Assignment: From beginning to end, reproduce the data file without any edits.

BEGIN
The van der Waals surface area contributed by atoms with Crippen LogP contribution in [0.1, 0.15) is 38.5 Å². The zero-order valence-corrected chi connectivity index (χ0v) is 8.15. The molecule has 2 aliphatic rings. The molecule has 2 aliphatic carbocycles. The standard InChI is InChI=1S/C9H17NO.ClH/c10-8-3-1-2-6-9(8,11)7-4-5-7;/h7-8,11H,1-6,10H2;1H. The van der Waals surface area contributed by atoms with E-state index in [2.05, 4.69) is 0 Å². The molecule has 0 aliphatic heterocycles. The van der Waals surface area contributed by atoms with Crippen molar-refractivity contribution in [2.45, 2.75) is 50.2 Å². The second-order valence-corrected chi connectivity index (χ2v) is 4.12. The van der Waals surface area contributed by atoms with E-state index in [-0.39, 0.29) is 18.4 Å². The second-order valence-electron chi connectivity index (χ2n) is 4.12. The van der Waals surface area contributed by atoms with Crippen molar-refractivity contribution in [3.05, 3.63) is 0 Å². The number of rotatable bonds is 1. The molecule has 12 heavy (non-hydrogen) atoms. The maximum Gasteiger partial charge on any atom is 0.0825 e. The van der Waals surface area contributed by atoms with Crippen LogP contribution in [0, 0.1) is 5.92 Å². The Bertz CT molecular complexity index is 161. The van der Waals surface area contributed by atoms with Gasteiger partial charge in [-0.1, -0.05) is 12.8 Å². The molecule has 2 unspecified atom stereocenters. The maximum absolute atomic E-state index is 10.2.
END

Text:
The van der Waals surface area contributed by atoms with Crippen LogP contribution in [0.1, 0.15) is 38.5 Å². The zero-order valence-corrected chi connectivity index (χ0v) is 8.15. The molecule has 2 aliphatic rings. The molecule has 2 aliphatic carbocycles. The standard InChI is InChI=1S/C9H17NO.ClH/c10-8-3-1-2-6-9(8,11)7-4-5-7;/h7-8,11H,1-6,10H2;1H. The van der Waals surface area contributed by atoms with E-state index in [2.05, 4.69) is 0 Å². The molecule has 0 aliphatic heterocycles. The van der Waals surface area contributed by atoms with Crippen molar-refractivity contribution in [2.45, 2.75) is 50.2 Å². The second-order valence-corrected chi connectivity index (χ2v) is 4.12. The van der Waals surface area contributed by atoms with E-state index in [-0.39, 0.29) is 18.4 Å². The second-order valence-electron chi connectivity index (χ2n) is 4.12. The van der Waals surface area contributed by atoms with Crippen molar-refractivity contribution in [3.05, 3.63) is 0 Å². The number of rotatable bonds is 1. The molecule has 12 heavy (non-hydrogen) atoms. The maximum Gasteiger partial charge on any atom is 0.0825 e. The van der Waals surface area contributed by atoms with Crippen LogP contribution in [0, 0.1) is 5.92 Å². The Bertz CT molecular complexity index is 161. The van der Waals surface area contributed by atoms with Gasteiger partial charge in [-0.1, -0.05) is 12.8 Å². The molecule has 2 unspecified atom stereocenters. The maximum absolute atomic E-state index is 10.2.